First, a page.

Sun, 13 June 2021

Newsletter sign-up

Subscribe now
The House Live All
By Georgina Bailey, Eleanor Langford and Kate Proctor
Press releases

Lack of access to great quality TV is leaving many in the UK behind

Lack of access to great quality TV is leaving many in the UK behind

With access to TV not consistent throughout the UK, Freesat say it's time for change | Credit: Alamy

Alistair Thom, CEO | Freesat

Alistair Thom, CEO | Freesat

5 min read Partner content

Great TV has been a source of comfort during the unprecedented events of the past year. Now we need to make it accessible for all.

The last year has reminded us of the importance of TV in our daily lives and its power to keep us connected to the wider world. As the pandemic forced multiple lockdowns, tuning into our favourite channels remained the one constant thing we could still do together, even while physically distanced.

During the pandemic’s darkest times, we turned to TV to stay informed through the news and to be distracted by entertainment from around the world. Many a virtual watercooler moment was prompted by Tiger King, Nigella’s mispronunciation of a simple kitchen appliance and a certain Oprah interview. Old favourites kept us company; the classic 1990s sitcoms, noughties medical dramas and new superhero films, often facilitated by streaming services.

It’s no surprise, therefore, that linear TV consumption in April 2020 was up 14 per cent year on year, while streaming was up a massive 92 per cent, largely thanks to a significant rise in uptake across all age brackets. In May 2020, over half of 55-64 year-olds and a third of 65-75 year olds had access to at least one streaming service, up 12 and 10 percentage points respectively, from the previous year. Overall, in 2020, 65 per cent of people had access to streaming services, up from 48 per cent just two years earlier.

These trends show how important TV provision, both linear (via the PSBs) and On Demand, is in the UK. Whether bringing people together, providing entertainment, or keeping us informed -  TV counts. It has also played a vital role in alleviating loneliness and isolation over the past year.  A recent survey revealed that 50% of respondents felt that TV had been fairly or very important in helping them feel less lonely.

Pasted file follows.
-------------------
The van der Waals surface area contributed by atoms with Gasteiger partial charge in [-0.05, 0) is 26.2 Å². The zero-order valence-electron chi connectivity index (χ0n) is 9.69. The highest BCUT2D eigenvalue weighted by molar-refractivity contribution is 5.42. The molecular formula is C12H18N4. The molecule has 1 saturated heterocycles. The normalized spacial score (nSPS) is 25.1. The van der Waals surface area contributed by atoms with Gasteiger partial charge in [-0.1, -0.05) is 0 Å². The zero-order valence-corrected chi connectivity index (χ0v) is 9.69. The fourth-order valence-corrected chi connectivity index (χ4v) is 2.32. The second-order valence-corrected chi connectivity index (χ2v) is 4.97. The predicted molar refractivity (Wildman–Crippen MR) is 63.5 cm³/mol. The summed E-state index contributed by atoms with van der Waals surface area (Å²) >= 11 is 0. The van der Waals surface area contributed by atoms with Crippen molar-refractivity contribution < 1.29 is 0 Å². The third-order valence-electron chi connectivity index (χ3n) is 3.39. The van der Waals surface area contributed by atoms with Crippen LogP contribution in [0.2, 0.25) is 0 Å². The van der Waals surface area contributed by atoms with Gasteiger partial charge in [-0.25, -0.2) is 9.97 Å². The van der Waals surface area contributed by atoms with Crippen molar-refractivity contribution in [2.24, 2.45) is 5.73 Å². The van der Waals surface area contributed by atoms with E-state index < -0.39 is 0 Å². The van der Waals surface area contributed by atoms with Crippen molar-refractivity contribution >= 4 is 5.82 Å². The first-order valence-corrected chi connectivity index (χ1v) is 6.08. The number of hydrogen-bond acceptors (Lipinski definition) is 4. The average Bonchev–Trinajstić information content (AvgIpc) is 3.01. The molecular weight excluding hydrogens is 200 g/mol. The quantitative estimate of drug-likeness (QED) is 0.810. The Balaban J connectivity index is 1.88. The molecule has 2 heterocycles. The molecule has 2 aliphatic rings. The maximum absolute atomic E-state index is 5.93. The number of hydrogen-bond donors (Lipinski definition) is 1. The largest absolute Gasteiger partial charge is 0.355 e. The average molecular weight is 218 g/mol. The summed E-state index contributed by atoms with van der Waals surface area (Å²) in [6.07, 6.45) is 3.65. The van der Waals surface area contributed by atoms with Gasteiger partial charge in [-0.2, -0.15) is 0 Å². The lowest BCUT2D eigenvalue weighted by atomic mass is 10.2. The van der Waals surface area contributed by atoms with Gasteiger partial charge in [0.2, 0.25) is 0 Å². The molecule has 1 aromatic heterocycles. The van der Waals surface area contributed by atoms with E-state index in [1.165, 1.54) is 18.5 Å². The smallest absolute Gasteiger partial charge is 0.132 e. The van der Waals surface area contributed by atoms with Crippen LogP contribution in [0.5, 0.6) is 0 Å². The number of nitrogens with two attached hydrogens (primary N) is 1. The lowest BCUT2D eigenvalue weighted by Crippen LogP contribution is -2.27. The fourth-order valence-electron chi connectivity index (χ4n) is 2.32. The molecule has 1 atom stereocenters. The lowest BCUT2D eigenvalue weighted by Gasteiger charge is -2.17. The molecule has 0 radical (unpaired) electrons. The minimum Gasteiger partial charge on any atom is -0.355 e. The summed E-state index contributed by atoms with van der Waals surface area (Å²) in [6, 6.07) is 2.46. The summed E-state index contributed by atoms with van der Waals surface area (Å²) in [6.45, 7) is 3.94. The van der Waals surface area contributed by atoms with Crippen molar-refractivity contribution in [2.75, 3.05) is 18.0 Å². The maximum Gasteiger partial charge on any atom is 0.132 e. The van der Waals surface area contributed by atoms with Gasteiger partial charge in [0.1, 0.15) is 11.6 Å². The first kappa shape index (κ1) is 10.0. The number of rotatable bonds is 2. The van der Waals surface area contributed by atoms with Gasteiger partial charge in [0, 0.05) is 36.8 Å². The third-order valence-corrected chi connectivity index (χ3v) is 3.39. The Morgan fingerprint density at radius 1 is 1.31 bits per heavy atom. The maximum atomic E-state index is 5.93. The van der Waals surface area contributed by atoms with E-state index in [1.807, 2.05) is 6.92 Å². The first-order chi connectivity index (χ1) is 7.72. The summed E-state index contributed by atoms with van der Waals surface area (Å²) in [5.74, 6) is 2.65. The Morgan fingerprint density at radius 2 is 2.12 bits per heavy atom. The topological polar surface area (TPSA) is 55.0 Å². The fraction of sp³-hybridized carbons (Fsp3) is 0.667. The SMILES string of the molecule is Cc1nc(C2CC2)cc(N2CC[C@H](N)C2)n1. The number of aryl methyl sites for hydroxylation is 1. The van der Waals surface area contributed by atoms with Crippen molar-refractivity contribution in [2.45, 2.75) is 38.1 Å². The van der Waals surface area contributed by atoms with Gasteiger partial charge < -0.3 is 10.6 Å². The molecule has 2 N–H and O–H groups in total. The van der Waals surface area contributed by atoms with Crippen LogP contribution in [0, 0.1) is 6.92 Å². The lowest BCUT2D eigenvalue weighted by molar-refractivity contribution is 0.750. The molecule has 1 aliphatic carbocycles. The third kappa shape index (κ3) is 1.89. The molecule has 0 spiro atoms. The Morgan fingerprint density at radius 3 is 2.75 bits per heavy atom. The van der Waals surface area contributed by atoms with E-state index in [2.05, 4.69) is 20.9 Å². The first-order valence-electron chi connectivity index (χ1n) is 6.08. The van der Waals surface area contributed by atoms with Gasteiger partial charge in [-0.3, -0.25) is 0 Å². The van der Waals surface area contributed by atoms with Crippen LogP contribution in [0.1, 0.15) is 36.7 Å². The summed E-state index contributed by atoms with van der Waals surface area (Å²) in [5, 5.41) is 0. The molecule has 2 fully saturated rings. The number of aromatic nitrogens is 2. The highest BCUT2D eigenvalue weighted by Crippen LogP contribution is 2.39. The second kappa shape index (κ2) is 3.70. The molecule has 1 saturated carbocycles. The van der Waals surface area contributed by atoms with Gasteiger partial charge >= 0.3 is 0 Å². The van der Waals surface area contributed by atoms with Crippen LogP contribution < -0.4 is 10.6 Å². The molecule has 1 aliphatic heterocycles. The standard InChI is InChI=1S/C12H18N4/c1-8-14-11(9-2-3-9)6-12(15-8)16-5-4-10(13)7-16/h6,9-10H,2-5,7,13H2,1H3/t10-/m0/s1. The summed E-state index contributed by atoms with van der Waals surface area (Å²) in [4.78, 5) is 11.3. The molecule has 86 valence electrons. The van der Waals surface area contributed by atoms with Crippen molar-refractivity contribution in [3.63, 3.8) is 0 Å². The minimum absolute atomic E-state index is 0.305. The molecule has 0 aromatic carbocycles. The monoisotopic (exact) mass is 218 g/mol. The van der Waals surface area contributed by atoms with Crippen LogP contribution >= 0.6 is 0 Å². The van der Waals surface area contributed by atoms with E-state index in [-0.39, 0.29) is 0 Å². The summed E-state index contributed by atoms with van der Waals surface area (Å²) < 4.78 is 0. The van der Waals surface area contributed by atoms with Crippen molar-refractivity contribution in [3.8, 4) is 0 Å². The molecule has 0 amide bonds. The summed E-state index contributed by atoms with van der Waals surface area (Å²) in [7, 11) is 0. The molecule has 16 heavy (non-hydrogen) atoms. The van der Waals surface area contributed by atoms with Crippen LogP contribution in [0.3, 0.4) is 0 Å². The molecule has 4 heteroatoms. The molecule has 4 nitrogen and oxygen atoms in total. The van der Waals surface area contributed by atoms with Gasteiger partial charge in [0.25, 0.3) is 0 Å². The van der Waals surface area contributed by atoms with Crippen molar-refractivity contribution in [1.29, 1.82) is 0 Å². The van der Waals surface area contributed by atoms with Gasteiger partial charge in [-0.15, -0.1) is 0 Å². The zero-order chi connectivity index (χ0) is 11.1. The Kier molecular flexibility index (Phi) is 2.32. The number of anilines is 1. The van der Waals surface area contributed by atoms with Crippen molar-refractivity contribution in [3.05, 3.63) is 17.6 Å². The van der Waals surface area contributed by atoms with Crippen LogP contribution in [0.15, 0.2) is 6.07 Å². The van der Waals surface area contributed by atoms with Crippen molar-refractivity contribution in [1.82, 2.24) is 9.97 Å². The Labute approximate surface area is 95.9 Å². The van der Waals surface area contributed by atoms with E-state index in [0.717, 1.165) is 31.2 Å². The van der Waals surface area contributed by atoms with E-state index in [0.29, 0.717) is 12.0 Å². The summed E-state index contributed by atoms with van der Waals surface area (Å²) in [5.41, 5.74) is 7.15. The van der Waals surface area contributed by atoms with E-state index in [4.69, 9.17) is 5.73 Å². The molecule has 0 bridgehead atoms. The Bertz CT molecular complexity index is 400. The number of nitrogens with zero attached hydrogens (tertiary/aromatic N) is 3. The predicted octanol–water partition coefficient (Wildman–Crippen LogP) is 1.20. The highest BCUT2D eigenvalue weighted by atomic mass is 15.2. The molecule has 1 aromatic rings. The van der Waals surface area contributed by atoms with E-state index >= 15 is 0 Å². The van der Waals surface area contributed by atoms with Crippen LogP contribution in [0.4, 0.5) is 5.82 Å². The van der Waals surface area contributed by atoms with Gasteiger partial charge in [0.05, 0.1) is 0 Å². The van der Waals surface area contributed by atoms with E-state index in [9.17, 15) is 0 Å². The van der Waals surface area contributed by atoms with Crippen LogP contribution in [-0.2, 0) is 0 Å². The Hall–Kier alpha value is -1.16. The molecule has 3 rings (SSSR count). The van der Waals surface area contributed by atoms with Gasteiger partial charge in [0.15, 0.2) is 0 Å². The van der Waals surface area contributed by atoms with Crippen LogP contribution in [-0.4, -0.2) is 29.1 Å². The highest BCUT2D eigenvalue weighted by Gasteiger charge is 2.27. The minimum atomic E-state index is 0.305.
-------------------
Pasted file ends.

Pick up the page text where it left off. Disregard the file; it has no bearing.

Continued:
However, access to TV signal is not consistent throughout the UK, meaning many areas of the country suffer from poor reception (and subsequent lack of channels) via the main means of distribution – DTT (Digital Terrestrial TV).  This then impacts how connected they feel to events outside their vicinity.  The last publicly available data on signal availability is from 2013. This data shows some places including Brecon and Radnorshire, Montgomeryshire and Blaenau Gwent only had access to 8 per cent of all channels. Others like Poole and Southend West fare better, but still only had limited access (55 per cent and 49 per cent respectively).

This means that many households across the country are facing the frustrations of poor signal quality; or have to pay over the odds for costly monthly Pay TV subscriptions that they simply wouldn’t need if they lived in other parts of the UK, just to access their favourite channels and shows – many of which are available as non-paid, free to air, channels.

Everyone should have access to better signal provision and there is already an infrastructure in place that has shown itself to be incredibly reliable, resilient and readily available to virtually everyone in the UK: satellite. 

Satellite provides a way for consumers to have access to high quality television where linear signal isn’t available and removes the destabilising effect of bad weather.

Coming out of a pandemic, it is also a cost effective way to receive TV. Free to air TV via satellite removes the need to be shackled to a monthly Pay TV subscription (where often only a handful of channels that could be viewed for free via free to air are being watched). This is especially important for those in more difficult financial circumstances who don’t want to break the bank to watch television.

The future of TV is all about access and choice.

At Freesat we’ve achieved a unique, competitive and, crucially, affordable offer for consumers in a market where paid providers dominate. Our one-off payment model provides a simple and practical solution. Via an easy to install set top box, Freesat customers can navigate seamlessly between channels and On Demand services often using a legacy satellite dish already installed at a property.

Getting free-to-air TV through satellite also doesn’t have to come at the cost of losing subscription streaming services on the box. Freesat connects streaming services to its platform, aggregating their content to that of linear and providing a ‘one stop shop’. To do this, we’ve developed direct relationships with the biggest names in the streaming entertainment market, (including Netflix and Amazon Prime Video), to offer their huge range of content to our customers and providing an abundance of viewing alternatives.

The future of TV is all about access and choice.  Access in terms of making sure that as many people as possible can access TV and aren’t adversely impacted by where they live and the technology their current dwelling has.  Choice involves linear services being provided alongside On Demand and streaming services from large commercial providers. Viewers curate their own personalised experience so that consumers across different demographic groups all have their particular viewing preferences met. 

We believe that this hybrid model, available to most people in the UK with a satellite dish, presents the best option for the future of television provision going forward. To keep us connected and entertained through the pandemic and beyond.